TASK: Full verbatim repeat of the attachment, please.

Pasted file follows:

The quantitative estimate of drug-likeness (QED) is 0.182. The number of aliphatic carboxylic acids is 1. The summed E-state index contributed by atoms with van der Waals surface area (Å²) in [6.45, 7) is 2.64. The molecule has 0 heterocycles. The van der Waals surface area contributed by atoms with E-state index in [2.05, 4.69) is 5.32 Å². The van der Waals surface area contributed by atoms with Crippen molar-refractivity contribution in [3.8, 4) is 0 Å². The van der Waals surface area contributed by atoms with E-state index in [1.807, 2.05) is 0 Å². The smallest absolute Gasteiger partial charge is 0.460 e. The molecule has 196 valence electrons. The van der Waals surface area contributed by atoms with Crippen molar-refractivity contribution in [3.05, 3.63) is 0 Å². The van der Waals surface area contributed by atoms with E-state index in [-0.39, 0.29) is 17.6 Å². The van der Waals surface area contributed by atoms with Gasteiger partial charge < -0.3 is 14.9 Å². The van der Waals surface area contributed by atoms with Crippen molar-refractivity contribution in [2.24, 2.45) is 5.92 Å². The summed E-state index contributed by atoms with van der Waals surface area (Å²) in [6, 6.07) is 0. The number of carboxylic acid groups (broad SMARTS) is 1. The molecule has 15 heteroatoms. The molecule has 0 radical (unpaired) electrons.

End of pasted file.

The quantitative estimate of drug-likeness (QED) is 0.182. The number of aliphatic carboxylic acids is 1. The summed E-state index contributed by atoms with van der Waals surface area (Å²) in [6.45, 7) is 2.64. The molecule has 0 heterocycles. The van der Waals surface area contributed by atoms with E-state index in [2.05, 4.69) is 5.32 Å². The van der Waals surface area contributed by atoms with Crippen molar-refractivity contribution in [3.8, 4) is 0 Å². The van der Waals surface area contributed by atoms with E-state index in [1.807, 2.05) is 0 Å². The smallest absolute Gasteiger partial charge is 0.460 e. The molecule has 196 valence electrons. The van der Waals surface area contributed by atoms with Crippen molar-refractivity contribution in [3.05, 3.63) is 0 Å². The van der Waals surface area contributed by atoms with E-state index in [-0.39, 0.29) is 17.6 Å². The van der Waals surface area contributed by atoms with Gasteiger partial charge < -0.3 is 14.9 Å². The van der Waals surface area contributed by atoms with Crippen molar-refractivity contribution in [2.24, 2.45) is 5.92 Å². The summed E-state index contributed by atoms with van der Waals surface area (Å²) in [6, 6.07) is 0. The number of carboxylic acid groups (broad SMARTS) is 1. The molecule has 15 heteroatoms. The molecule has 0 radical (unpaired) electrons.